Everyone In This Story Needs To Be Hugged More

, , , , , , , | Learning | February 15, 2020

I’m taking a musical instrument class in my school during my senior year. It is a pretty laid-back class and we are allowed to play any instrument we provide ourselves, and our teacher just assigns our individual pieces to practice out of whatever sheet music books we bring in ourselves.

Unfortunately, the laid-back nature of the course attracts a lot of problem students who are just looking for an easy class in which to goof off. There is one particular boy who is in the 11th grade but acts much younger and lives for nothing more than to annoy me and a few other people. He does immature things like sitting in our seats when we stand up, pulling chairs out from under us, dumping the spit valve from his trumpet on us or our music books. You get the idea. Our teacher is well aware of his antics and is getting pretty sick of dealing with him.

On this day, a few friends and I snag a private room to practice and chat in peace. We see the annoying kid run up to our door. A boy next to the door and I try to stop it with our feet, but he manages to get it open enough to stick his trumpet bell into the door and blast us with a loud sour note. One of my friends is fairly quiet and gentle but quite large. Apparently, he has finally had more than he can take from this boy. I don’t get a good look at my friend’s face as he hops up and steps to the door, but I can see the look of fear in the annoying kid’s eyes. He turns to flee, but my friend grabs him and pins him to his chest with his arm around the boy’s neck. I can hear the boy gasping for breath.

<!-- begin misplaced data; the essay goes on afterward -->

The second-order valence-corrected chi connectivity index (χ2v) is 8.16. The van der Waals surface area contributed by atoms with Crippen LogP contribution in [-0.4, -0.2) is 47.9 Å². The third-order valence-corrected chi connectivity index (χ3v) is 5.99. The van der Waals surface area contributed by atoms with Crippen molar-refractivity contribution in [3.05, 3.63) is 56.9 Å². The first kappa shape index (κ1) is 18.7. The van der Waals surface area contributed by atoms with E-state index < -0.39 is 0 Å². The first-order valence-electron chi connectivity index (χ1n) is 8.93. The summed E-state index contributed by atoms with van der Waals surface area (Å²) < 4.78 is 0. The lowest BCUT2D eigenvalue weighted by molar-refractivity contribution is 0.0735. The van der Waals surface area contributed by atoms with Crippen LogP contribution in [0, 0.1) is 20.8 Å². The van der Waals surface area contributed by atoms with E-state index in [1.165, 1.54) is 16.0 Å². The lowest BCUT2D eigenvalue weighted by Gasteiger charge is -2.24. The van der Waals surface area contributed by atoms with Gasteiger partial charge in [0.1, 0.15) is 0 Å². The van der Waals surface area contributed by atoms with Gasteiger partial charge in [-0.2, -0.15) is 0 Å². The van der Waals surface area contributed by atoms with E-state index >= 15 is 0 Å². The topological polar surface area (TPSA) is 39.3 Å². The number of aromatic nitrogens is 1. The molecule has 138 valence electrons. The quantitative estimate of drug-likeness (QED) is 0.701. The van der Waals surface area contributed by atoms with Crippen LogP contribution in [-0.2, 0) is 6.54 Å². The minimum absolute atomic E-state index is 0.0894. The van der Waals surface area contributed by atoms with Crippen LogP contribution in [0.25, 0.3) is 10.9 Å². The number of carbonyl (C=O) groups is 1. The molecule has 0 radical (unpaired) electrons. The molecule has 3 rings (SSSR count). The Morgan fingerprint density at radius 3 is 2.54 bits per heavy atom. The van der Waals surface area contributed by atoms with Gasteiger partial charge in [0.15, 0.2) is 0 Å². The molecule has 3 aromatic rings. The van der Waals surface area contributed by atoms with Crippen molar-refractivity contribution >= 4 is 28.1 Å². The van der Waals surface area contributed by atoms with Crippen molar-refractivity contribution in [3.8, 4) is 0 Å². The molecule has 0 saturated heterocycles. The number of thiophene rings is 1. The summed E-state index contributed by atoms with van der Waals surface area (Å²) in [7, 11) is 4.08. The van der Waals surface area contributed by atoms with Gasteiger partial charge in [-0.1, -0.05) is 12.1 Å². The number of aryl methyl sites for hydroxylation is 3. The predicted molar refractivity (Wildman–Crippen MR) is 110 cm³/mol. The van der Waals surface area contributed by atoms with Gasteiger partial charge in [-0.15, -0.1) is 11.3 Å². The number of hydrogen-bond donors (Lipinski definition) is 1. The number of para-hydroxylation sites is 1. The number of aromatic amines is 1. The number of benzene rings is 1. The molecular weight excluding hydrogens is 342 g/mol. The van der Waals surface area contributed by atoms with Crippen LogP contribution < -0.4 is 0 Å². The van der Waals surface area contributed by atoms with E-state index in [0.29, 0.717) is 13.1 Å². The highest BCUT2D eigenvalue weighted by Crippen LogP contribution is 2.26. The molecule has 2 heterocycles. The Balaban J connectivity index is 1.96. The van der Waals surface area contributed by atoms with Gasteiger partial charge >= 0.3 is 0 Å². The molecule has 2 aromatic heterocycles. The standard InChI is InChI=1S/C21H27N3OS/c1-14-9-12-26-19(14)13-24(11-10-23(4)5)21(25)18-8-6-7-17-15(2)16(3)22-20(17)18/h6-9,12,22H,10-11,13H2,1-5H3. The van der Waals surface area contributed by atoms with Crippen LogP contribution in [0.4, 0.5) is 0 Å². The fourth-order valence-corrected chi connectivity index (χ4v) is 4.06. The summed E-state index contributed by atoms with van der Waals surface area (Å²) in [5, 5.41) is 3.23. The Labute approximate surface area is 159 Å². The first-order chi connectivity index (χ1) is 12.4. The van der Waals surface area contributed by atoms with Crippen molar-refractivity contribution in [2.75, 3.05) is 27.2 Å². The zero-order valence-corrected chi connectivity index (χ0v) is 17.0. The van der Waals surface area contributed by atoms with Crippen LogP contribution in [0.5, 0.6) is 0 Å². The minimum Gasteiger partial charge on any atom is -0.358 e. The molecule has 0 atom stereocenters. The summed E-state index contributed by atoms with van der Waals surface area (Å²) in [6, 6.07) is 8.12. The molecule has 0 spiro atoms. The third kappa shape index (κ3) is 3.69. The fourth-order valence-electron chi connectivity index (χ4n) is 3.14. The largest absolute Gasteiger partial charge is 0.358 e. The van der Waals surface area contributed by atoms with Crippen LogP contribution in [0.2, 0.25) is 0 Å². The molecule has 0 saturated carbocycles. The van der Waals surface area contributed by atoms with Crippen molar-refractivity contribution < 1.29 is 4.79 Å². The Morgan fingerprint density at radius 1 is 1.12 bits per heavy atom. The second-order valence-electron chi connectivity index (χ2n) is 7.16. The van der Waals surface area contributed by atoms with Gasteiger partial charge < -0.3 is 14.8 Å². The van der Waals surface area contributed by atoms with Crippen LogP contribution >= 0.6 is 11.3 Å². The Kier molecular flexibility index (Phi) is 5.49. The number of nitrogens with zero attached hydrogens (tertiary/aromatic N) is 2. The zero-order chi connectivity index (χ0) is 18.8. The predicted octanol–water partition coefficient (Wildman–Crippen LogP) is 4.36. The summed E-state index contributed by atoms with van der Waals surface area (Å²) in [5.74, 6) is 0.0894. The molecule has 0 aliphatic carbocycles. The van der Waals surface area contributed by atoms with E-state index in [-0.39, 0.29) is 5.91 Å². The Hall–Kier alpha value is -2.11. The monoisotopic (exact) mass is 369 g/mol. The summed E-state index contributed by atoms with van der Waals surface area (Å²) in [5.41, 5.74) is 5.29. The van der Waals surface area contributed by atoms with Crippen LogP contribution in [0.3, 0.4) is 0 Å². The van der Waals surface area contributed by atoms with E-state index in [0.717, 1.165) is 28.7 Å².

My friend says, low and seething with rage, “Don’t ever… do that… again.”

My friend shoves him away and closes the door. The annoying kid attempts a show of bravado by banging on the window and yelling angrily before storming off. My friend immediately feels regretful for having let his anger get the best of him, but we reassure him that the kid had it coming. We leave the room to head to our next class and we pass our teacher, an older man who is nearing retirement.

My friend approaches the teacher and says, “I attacked [Annoying Kid].”

“He was harassing us again,” I point out.

But my friend insists, “It doesn’t matter, I hurt him and it was wrong.”

Then, the teacher asks us, “Is he bleeding or unconscious?” We tell him no, and he says, “Then I don’t care!” And with that, he goes into his office and closes the door.

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